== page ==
When the Reconstructionist movement voted two years ago to admit rabbinical students with non-Jewish partners or spouses to their seminary, the move triggered a wave of intense reaction, but little surprise at its provenance.
After all, Reconstructionism — American Judaism’s smallest and youngest movement — has been over the course of its history the source of several seeming innovations in practice that are now mainstream.
Now, the movement has rebranded, restructured and is about to hold its first conference in eight years. Amid those changes, though, the conference will show that the movement is staying the same: quirky and tiny despite the fact that those qualities sometimes mean tradeoffs.
“One of the reasons that we sometimes don’t get recognition, or that we remain small, is that the larger movements often adopt our ideas after we pioneered them,” said Rabbi Elyse Wechterman, head of the Reconstructionist Rabbinical Association, the movement’s membership body for rabbis.
Indeed, the purpose of the convention isn’t necessarily to make decisions about Reconstructionism’s future. But that’s okay, because the movement is all about process, not product.
This year’s convention, to be held at a hotel in downtown Philadelphia on November 15-18, will bring together more than 600 participants from over 80 Reconstructionist communities, a spokesperson for the movement said. The event, which has a budget of $225,000, is sold out, according to the spokesperson.
The weekend’s workshops run from “Crocheting Kippot” to “Embodied Storytelling: Mixed Race Identities, Activism, Diaspora.” The majority of the workshops will focus on social issues, especially on questions of diversity within Judaism.
“We understand that we’re often out on the edge, but we also understand that the edge is always moving,” said Rabbi Deborah Waxman, the movement’s president.
The Reconstructionist movement was founded by Rabbi Mordecai Kaplan in the early 1920s, fueled by his idea that Judaism is a civilization, and that as such Jews do not need to follow halakha (Jewish law) or believe anything specific theologically. It also differed from Reform Judaism in that it did not adopt the trappings of church services — rabbis in robes, organ music — to better integrate into Western society. The movement now has just under 100 congregations. The movement doesn’t estimate its numbers, and it was too small to be given its own category in the Pew Research Center’s seminal 2013 study on American Jews.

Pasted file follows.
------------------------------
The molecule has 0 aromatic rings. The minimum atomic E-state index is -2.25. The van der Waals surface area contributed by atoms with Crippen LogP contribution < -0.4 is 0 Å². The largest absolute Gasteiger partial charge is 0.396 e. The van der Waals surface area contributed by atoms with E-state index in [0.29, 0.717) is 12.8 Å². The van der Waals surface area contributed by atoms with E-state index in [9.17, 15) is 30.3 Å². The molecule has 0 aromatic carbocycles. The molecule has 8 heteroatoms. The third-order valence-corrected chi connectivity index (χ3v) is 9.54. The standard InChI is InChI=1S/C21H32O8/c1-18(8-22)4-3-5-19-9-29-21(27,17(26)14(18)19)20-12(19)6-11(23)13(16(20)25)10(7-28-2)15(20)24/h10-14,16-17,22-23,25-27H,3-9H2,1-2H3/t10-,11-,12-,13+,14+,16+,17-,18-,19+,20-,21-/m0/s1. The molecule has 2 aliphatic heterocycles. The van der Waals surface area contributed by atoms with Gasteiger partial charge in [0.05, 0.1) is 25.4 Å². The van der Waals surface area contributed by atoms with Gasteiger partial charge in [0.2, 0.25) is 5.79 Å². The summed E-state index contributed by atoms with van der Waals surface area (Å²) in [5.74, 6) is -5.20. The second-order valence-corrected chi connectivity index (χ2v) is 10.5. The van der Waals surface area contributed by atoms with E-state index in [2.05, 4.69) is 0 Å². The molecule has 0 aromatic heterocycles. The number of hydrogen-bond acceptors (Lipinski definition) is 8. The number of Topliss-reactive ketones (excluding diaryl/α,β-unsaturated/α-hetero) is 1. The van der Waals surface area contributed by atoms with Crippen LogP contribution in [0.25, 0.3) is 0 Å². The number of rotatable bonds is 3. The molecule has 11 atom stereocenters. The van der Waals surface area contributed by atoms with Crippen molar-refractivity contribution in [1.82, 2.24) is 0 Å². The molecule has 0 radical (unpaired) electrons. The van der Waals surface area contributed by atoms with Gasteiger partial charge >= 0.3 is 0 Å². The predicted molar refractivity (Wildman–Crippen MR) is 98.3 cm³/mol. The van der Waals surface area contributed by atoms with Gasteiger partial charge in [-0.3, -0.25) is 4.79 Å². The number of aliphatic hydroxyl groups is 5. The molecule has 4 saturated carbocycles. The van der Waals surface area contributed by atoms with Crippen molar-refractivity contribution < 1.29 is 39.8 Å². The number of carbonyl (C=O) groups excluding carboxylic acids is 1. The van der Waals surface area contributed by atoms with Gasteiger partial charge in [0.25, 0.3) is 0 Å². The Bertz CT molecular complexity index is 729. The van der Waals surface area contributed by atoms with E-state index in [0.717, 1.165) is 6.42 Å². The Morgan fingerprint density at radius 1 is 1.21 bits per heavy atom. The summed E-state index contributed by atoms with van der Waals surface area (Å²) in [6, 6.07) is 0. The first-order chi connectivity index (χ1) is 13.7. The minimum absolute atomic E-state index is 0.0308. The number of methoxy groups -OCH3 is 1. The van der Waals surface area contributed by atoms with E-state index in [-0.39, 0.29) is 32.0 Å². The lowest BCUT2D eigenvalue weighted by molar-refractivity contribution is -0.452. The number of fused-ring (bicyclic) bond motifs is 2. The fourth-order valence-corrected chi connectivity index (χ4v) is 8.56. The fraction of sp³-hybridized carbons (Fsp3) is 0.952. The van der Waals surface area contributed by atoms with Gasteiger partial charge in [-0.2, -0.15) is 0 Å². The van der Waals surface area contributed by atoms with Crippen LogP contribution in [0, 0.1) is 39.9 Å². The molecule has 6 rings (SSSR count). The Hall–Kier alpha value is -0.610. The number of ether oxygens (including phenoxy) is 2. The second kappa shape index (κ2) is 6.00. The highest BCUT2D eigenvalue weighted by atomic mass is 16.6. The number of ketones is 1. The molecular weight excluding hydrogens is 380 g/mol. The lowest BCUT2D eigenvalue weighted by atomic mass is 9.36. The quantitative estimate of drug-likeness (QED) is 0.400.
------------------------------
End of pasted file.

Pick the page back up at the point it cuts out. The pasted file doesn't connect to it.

The movement hosted the first American bat mitzvah in 1922; the ceremony didn’t become widespread in American synagogues until the 1960s. The movement’s main seminary was the first to admit openly gay and lesbian rabbinic candidates. And its current prayer books, first published in 2000, were the first denominational liturgy collections to include readings from outside Judaism.
In some cases, the movement’s progressivism has led to splintered factions of its own rabbis. In 2016, after the decision to ordain rabbis in interfaith partnerships was announced, a group of 20 rabbis broke off from the movement.
Sometimes, Reconstructionist rabbis’ positions can come off as “marginal” to the broader Jewish community, said Noam Pianko, a professor of Jewish studies at the University of Washington.
In January of this year, its umbrella organization and seminary renamed itself “Reconstructing Judaism.” Waxman wrote in JTA that the change represents a shift “from a focus on ‘being’ Jewish… to a focus on ‘doing’ Jewish.” In other words, the movement recommitted to its founding principles: coaxing the evolution of the Jewish people, and not just preserving the Jewish religion.
Wechterman says the movement realizes that, within liberal Judaism, there are fewer and fewer differences between the “products” the movements offer: alternative liturgy, musicality, spiritual practices and an emphasis on social justice can be found in many different kinds of synagogues in 2018.
In the Trump era, Reconstructionist leaders, along with their Conservative and Reform counterparts, have leaned hard into stances on social justice. Major figures from all three groups boycotted a phone call with Trump ahead of the High Holidays in 2017, and all three movements condemned the administration’s family separation policy in June.
Reconstructing Judaism, however, does social justice with a slightly sharper edge.
They more readily grapple with divisive issues — like interfaith rabbis, and Israel — that other Jewish denominations draw strict red lines around, Pianko said.
“They’re not just giving lip service to the language of social justice, but they are willing to look at the conflicts between contemporary American politics and Jewish tradition,” Pianko said.
Mordecai Kaplan, for instance, openly questioned whether Israel should be a Jewish state over 50 years ago, he added.
Of course, Reconstructing Judaism’s disregard for hard and fast lines, especially on Israel, has in some ways isolated the movement. For instance, the movement condemned Israel’s release of a “blacklist” of people involved in the Boycotts, Divestment and Sanctions movement who were not allowed to enter Israel. Neither the Reform or Conservative movements made such a statement.
Reconstructing Judaism values the conversations about these issues more than where it comes down vis-à-vis other Jewish groups, Waxman said, adding, “Sometimes we pay a price for that.”
“Other times, we get ignored or castigated, and when other movements follow, they get the recognition and we get forgotten, and that’s frustrating.”